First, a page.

- Eurozone PMI Composite was stronger than expected.
- Price pressures eased.
- Euro remains bid.
The euro area economy expanded by 0.1% in Q3 13 and 0.2% in Q4 13. The composite PMI averaged 53.1 in Q1 after from 51.9 in Q4. It would point to stronger growth in Q1 when it is reported late next month.
Composite output was above the 50 boom/bust level for the 10th consecutive month. New orders in the composite reading were at 3-year highs. Employment rose to its highest level since Sept 2011. The price components were more disturbing. Input prices slipped to a 10 month low. Manufacturing prices were particularly weak and this may be a reflection of the euro's strength in part. Output prices softened slightly and have been below 50 for 25 months.
The next key report is the flash CPI reading due on April 30. However, barring a downside surprise, dramatic action by the ECB is unlikely at the May meeting. ECB officials appear fairly confident that inflation will tick up as the distortion caused by Easter will be reversed. There is also a sense that in order to take unorthodox action, the ECB will want to ensure that it is consistent with staff forecasts, which will be updated in June.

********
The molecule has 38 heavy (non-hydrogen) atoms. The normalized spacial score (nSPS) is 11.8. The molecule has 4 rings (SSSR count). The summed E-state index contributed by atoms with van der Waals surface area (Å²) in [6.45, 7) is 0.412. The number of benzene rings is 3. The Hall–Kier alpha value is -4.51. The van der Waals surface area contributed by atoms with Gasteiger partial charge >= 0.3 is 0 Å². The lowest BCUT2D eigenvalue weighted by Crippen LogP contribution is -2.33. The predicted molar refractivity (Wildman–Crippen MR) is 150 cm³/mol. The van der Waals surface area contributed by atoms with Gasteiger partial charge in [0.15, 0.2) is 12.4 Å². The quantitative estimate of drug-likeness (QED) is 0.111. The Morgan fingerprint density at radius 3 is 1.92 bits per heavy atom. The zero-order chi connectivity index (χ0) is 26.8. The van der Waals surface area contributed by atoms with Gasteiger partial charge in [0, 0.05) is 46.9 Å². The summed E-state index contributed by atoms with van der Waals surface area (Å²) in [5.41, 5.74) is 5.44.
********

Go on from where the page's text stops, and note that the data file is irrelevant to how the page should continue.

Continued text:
The market appears poised to push the euro higher. Even the heightened tensions with Russia, including NATO troop movement, the euro is trading near 4-day highs. Technical indicators like the RSI and MACDs are turning up. Initial resistance is seen near $1.3865 and a trend line off the March 13 high (~$1.3965) and April 11 high (~$1.3905), which comes in near $1.3885.
Disclosure: I have no positions in any stocks mentioned, and no plans to initiate any positions within the next 72 hours. I wrote this article myself, and it expresses my own opinions. I am not receiving compensation for it. I have no business relationship with any company whose stock is mentioned in this article.